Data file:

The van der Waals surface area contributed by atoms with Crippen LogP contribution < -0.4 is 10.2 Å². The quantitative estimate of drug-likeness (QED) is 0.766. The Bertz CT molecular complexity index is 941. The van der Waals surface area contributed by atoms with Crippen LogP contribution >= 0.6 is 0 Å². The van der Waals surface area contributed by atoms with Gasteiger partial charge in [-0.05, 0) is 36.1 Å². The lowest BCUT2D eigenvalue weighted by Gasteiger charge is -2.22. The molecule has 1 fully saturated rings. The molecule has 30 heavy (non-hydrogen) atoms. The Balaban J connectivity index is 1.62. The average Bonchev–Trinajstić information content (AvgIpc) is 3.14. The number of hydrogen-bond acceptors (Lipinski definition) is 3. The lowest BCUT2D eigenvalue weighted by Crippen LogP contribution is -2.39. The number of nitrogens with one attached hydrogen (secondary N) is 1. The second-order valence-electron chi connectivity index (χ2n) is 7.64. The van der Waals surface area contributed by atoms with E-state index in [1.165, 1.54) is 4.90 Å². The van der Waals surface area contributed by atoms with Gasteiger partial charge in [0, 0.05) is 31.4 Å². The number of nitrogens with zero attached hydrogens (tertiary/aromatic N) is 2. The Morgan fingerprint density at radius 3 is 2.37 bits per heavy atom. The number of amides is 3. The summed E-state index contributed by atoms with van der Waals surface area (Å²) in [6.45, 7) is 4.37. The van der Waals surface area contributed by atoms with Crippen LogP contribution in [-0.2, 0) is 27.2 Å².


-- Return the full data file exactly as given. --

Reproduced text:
The van der Waals surface area contributed by atoms with Crippen LogP contribution < -0.4 is 10.2 Å². The quantitative estimate of drug-likeness (QED) is 0.766. The Bertz CT molecular complexity index is 941. The van der Waals surface area contributed by atoms with Crippen LogP contribution >= 0.6 is 0 Å². The van der Waals surface area contributed by atoms with Gasteiger partial charge in [-0.05, 0) is 36.1 Å². The lowest BCUT2D eigenvalue weighted by Gasteiger charge is -2.22. The molecule has 1 fully saturated rings. The molecule has 30 heavy (non-hydrogen) atoms. The Balaban J connectivity index is 1.62. The average Bonchev–Trinajstić information content (AvgIpc) is 3.14. The number of hydrogen-bond acceptors (Lipinski definition) is 3. The lowest BCUT2D eigenvalue weighted by Crippen LogP contribution is -2.39. The number of nitrogens with one attached hydrogen (secondary N) is 1. The second-order valence-electron chi connectivity index (χ2n) is 7.64. The van der Waals surface area contributed by atoms with E-state index in [1.165, 1.54) is 4.90 Å². The van der Waals surface area contributed by atoms with Gasteiger partial charge in [0, 0.05) is 31.4 Å². The number of nitrogens with zero attached hydrogens (tertiary/aromatic N) is 2. The Morgan fingerprint density at radius 3 is 2.37 bits per heavy atom. The number of amides is 3. The summed E-state index contributed by atoms with van der Waals surface area (Å²) in [6.45, 7) is 4.37. The van der Waals surface area contributed by atoms with Crippen LogP contribution in [-0.2, 0) is 27.2 Å².